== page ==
Cyclin D1 is known as a critical regulatory protein in the cell cycle. It belongs to the D type cyclin family that also includes cyclin D2 and cyclin D3. The expression of cyclin D1 is ubiquitous whereas cyclin D2 and D3 expression are more restricted. The protein level of cyclin D1 oscillates periodically during the cell cycle with the highest in G1 phase and lowest in late S phase. In eukaryotic cells, the mRNA and protein levels of cyclin D1 are increased when the cell is stimulated by mitogen stimulations. Once it is induced, cyclin D1 interacts with Cdk4 and Cdk6 in early G1 phase to activate the kinase activity of Cdk4 and Cdk6 (1), which is critical for G1 to S phase cell cycle progression. The cyclin D1/Cdk4,6 complex phosphorylates various targets but the primary target is believed to be the retinoblastoma protein (Rb), one of the key inhibitors of cell cycle progression, to promote cell cycle progression (1). Hyperphosphorylated Rb protein loses its ability to interact with E2F family transcriptional factors whose target genes are critical for cell cycle progression. Thus, the cyclin D1-Rb-E2F pathway is critical for the cell cycle progression from G1 to S phase. Immunoneutralization and anti-sense experiments have demonstrated that the abundance of cyclin D1 is rate limiting for G1 progression in many cell types, including fibroblasts and human breast epithelial cells. Cyclin D1 is dispensable for G1 progression in cultured mammalian cells that lack functional Rb protein, again underscoring that Rb is the major target of cyclin D1 activity (2).
Figure 1-RT-PCR analysis of cyclin D1 mRNA level in HeLa and WI-38 cells. The expected size of cyclin D1 was 217 base pairs. PCR products were analyzed on a 1% agarose gel run at 130 volts for 45 min. GAPDH was used as a loading control.
Figure 2-Alignment of RT-PCR product with cyclin D1 Genbank NM_053056. One hundred percent of homology was identified between these two sequences.
mRNA expression levels of cyclin D1 in HeLa and WI38 cells:
To compare the mRNA expression pattern of cyclin D1 in cancer cells versus normal ones. I performed RT-PCR detecting cyclin D1 in a human cancer cell line, HeLa ,and in a human fibroblast cell line, WI-38. The primers for the RT-PCR experiment were designed to span regions between exon 4 and exon 5. In this experiment, GAPDH was used as a control. The PCR products were loaded on a 1% agarose gel. As shown in Figure 1, the mRNA levels of cyclin D1 show no significant difference between HeLa and WI-38 cells. GAPDH mRNA level showed that the equal amounts of RNA were used in the PCR reaction(left panel).
Confirmation of PCR product by sequencing:
The PCR products were purified and sequenced by Sanger Dideoxy method to confirm the identity. The 217 base pair PCR product was then aligned with Homo Sapiens mRNA sequence of cyclin D1 (NM_053056) from NCBI. Figure 2 showed that one hundred percent homology between 217 base pairs RT-PCR product and cyclin D1 mRNA (NM_053056), which demonstrated that the product is amplified from the expected region of cyclin D1 mRNA.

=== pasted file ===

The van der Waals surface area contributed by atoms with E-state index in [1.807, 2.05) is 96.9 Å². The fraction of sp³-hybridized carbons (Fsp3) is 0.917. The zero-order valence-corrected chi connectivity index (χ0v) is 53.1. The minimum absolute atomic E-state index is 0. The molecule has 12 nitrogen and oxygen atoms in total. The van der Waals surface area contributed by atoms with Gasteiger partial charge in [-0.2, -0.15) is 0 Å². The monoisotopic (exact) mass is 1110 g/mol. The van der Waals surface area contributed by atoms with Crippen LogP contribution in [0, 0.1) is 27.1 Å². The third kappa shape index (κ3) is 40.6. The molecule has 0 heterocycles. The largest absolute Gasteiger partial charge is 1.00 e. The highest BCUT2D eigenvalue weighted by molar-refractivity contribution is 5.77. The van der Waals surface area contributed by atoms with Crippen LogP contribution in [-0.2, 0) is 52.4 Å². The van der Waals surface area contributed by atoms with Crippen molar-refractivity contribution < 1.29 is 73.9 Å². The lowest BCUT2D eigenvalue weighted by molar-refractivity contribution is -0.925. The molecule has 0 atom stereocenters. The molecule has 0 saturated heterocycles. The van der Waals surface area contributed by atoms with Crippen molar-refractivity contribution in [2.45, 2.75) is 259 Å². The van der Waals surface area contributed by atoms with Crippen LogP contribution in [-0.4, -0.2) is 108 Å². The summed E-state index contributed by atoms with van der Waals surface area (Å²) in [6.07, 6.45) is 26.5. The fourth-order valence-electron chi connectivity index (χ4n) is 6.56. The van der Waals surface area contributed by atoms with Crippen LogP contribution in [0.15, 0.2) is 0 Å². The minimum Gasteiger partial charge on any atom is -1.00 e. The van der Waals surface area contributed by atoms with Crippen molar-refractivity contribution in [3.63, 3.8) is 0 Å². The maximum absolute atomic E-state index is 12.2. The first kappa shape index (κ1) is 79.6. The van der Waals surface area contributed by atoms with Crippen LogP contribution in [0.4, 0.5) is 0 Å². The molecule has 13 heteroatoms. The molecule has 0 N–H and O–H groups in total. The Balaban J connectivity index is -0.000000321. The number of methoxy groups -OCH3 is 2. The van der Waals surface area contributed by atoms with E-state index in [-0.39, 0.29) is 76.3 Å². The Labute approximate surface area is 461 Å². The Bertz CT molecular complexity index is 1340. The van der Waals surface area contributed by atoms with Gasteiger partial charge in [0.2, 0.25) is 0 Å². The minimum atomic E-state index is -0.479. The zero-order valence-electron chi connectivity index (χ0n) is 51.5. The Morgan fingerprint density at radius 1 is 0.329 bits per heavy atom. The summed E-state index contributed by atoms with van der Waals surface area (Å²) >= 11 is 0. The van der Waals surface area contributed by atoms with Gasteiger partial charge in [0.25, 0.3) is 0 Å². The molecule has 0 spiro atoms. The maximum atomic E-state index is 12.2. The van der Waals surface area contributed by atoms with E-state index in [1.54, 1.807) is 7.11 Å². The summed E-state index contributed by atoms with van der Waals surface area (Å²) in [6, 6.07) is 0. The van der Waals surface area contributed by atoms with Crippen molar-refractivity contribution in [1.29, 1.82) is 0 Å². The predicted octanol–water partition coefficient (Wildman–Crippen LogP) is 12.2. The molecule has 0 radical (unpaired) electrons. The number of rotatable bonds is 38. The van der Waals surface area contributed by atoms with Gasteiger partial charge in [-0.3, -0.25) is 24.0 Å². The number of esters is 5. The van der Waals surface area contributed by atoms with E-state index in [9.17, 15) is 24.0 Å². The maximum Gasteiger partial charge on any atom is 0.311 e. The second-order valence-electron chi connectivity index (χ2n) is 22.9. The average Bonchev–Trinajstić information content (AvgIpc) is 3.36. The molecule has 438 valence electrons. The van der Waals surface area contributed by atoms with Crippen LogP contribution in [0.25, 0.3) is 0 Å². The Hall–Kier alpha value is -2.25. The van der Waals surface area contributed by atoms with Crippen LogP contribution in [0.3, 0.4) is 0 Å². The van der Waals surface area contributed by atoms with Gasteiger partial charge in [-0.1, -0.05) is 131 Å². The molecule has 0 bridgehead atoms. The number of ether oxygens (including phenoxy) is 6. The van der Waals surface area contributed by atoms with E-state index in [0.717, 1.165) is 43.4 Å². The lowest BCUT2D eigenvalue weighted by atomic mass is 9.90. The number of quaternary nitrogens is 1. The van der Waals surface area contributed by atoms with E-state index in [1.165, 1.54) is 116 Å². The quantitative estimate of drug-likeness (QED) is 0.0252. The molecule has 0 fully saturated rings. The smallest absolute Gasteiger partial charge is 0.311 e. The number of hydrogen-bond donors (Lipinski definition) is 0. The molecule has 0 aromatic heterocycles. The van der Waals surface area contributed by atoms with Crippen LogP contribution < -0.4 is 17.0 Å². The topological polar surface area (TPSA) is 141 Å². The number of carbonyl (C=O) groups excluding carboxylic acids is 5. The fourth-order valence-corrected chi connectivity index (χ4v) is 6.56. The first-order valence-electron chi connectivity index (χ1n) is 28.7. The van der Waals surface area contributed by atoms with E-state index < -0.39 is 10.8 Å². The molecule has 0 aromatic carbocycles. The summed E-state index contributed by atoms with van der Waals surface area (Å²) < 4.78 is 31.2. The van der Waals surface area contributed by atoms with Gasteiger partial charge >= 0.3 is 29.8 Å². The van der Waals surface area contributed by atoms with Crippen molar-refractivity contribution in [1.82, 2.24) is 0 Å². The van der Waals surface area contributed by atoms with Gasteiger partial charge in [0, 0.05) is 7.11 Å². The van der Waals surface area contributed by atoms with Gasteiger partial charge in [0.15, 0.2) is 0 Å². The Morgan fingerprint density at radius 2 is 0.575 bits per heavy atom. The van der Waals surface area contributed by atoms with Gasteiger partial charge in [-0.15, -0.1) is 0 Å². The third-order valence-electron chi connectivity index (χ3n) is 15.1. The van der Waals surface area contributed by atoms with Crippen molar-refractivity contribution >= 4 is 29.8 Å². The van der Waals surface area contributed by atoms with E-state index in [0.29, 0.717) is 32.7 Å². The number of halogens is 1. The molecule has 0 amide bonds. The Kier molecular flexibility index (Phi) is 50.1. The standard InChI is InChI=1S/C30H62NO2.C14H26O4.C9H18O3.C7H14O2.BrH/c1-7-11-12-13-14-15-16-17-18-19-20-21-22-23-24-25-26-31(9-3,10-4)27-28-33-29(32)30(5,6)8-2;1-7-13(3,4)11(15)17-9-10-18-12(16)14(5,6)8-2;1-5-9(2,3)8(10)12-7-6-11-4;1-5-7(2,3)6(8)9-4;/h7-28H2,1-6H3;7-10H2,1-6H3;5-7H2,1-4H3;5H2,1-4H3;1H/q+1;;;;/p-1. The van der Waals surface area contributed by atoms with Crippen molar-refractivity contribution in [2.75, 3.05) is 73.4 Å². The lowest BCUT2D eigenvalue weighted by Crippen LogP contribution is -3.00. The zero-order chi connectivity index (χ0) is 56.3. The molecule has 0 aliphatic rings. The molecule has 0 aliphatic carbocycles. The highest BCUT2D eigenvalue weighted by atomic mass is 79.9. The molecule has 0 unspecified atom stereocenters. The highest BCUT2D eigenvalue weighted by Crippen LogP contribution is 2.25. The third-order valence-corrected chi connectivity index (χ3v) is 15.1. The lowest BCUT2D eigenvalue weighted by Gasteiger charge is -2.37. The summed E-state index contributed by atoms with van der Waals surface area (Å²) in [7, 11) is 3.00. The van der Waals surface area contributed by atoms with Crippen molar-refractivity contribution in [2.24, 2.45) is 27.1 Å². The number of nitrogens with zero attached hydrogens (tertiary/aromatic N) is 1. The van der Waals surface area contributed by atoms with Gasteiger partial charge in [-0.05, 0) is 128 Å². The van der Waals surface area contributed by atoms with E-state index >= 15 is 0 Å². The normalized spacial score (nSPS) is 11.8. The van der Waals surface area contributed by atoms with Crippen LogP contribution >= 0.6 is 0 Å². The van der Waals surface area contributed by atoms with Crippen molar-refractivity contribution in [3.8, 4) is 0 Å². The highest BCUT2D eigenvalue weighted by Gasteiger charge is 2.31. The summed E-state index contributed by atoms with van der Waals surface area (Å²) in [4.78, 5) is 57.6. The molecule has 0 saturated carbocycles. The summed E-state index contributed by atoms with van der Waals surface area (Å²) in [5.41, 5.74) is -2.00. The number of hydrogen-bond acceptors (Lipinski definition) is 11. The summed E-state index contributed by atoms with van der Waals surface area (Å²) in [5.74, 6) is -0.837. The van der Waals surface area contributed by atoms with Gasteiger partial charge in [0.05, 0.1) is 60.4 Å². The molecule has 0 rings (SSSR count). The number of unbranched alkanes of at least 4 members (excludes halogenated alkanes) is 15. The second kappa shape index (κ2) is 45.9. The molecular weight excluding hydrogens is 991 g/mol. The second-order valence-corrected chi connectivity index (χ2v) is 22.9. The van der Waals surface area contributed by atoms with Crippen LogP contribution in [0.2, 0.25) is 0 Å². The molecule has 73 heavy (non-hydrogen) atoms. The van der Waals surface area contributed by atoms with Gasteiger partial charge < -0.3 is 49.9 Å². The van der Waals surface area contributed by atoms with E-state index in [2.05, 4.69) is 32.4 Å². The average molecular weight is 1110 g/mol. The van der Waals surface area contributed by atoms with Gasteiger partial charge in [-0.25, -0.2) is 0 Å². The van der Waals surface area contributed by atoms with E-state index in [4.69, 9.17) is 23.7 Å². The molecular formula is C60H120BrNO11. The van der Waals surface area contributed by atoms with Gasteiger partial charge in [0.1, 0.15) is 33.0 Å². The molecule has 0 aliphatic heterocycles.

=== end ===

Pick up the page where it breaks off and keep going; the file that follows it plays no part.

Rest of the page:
In this study, I compared the mRNA expression level of a human cancer cell line HeLa and a human normal fibroblast cell line WI-38 using RT-PCR technique. Previous studies have shown that cyclin D1 over-expression is a marker for many cancer cells (8). Forced expression of cyclin D1 in Rat6 cell, which is a normal rat fibroblast cell, can lead to the transformation of Rat6 cells (9). All of these information underscore the significance of cyclin D1 in promoting of the cell proliferation and oncogenesis. In this study, however, the cyclin D1 mRNA level was not higher in HeLa cells than that of WI-38 cells.
It is reported that cyclin D1 level is controlled both in the mRNA level and in the protein level (10). Therefore, western blot analysis is required to determine whether the protein level of cyclin D1 is increased in HeLa cells compared with WI-38 cells. The level of cyclin D1 is also controlled in the cell cycle. Therefore, the cell cycle profile of HeLa and WI-38 cells before harvest could also affect the result.
The cyclin D1 protein and coding sequence from the majority of tumors examined are normal without mutations, which suggests that the over-expression of wild-type cyclin D1 is responsible for the formation of tumors (11). The functional inactivation of Rb through deregulated phosphorylation may thus be potentiated in a broad variety of tumors by the over-expression of wild-type cyclin D1 (12). My result is consistent with this idea by showing that the amplified sequence from cyclin D1 mRNA harbors no mutations when aligned with cyclin D1 mRNA from NCBI Genbank.
Although additional experiments are required to further confirm this finding, my results indicate that cyclin D1 may not a critical oncoprotein in the oncogenesis of human cervical cancer (HeLa cell). This is also consistent with the idea that any single mutation in cyclin D1-Rb-E2F pathway can lead to oncogenesis. In this respect, it is known that HeLa cells have altered function of Rb protein (13) and the activity of E2F in HeLa cells is up-regulated (14). Indeed, detailed analysis of cyclin D1 expression profiles and cyclin D1-Rb-E2F pathway in different cancer cells will reveal how deregulation of cyclin D1 will affect the proliferation and differentiation of cells.
I would like to thank Jinsong and Lisa for their patience, guidance, and encouragement during this project. Many thanks to Dr. Berish Rubin for providing the cell lines. I also want to thank Dan for so generously help. Thanks to everyone who gave me help and thanks Fordham University Department of Biology for funding this research.
|This document was last modified 05/16/2006.|
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